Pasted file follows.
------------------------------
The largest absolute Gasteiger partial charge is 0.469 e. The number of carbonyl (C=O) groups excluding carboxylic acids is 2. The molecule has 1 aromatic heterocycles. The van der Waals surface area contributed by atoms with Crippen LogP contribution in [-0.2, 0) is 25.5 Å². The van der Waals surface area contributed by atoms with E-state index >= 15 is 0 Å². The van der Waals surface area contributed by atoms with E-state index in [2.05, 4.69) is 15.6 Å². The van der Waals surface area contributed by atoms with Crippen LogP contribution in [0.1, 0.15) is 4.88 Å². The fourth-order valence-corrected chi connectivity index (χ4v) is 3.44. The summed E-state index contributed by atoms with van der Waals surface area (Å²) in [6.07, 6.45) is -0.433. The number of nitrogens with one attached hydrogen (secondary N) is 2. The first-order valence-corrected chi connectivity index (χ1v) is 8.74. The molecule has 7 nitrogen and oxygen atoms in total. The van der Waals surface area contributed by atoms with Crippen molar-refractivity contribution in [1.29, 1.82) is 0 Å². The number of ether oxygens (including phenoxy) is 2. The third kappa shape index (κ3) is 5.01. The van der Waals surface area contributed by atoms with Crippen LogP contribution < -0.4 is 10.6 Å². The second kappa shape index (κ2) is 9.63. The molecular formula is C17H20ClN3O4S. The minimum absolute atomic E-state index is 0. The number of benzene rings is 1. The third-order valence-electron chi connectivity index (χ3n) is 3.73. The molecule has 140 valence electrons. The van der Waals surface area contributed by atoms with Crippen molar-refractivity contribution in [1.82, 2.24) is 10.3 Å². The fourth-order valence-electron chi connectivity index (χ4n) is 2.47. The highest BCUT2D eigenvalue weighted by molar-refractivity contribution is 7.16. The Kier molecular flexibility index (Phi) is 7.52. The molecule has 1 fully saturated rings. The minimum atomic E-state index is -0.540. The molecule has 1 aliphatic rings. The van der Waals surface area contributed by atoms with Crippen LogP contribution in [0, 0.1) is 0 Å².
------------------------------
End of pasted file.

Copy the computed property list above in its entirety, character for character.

The largest absolute Gasteiger partial charge is 0.469 e. The number of carbonyl (C=O) groups excluding carboxylic acids is 2. The molecule has 1 aromatic heterocycles. The van der Waals surface area contributed by atoms with Crippen LogP contribution in [-0.2, 0) is 25.5 Å². The van der Waals surface area contributed by atoms with E-state index >= 15 is 0 Å². The van der Waals surface area contributed by atoms with E-state index in [2.05, 4.69) is 15.6 Å². The van der Waals surface area contributed by atoms with Crippen LogP contribution in [0.1, 0.15) is 4.88 Å². The fourth-order valence-corrected chi connectivity index (χ4v) is 3.44. The summed E-state index contributed by atoms with van der Waals surface area (Å²) in [6.07, 6.45) is -0.433. The number of nitrogens with one attached hydrogen (secondary N) is 2. The first-order valence-corrected chi connectivity index (χ1v) is 8.74. The molecule has 7 nitrogen and oxygen atoms in total. The van der Waals surface area contributed by atoms with Crippen molar-refractivity contribution in [1.29, 1.82) is 0 Å². The number of ether oxygens (including phenoxy) is 2. The third kappa shape index (κ3) is 5.01. The van der Waals surface area contributed by atoms with Crippen LogP contribution < -0.4 is 10.6 Å². The second kappa shape index (κ2) is 9.63. The molecular formula is C17H20ClN3O4S. The minimum absolute atomic E-state index is 0. The number of benzene rings is 1. The third-order valence-electron chi connectivity index (χ3n) is 3.73. The molecule has 140 valence electrons. The van der Waals surface area contributed by atoms with Crippen molar-refractivity contribution in [1.82, 2.24) is 10.3 Å². The fourth-order valence-electron chi connectivity index (χ4n) is 2.47. The highest BCUT2D eigenvalue weighted by molar-refractivity contribution is 7.16. The Kier molecular flexibility index (Phi) is 7.52. The molecule has 1 fully saturated rings. The minimum atomic E-state index is -0.540. The molecule has 1 aliphatic rings. The van der Waals surface area contributed by atoms with Crippen LogP contribution in [0, 0.1) is 0 Å².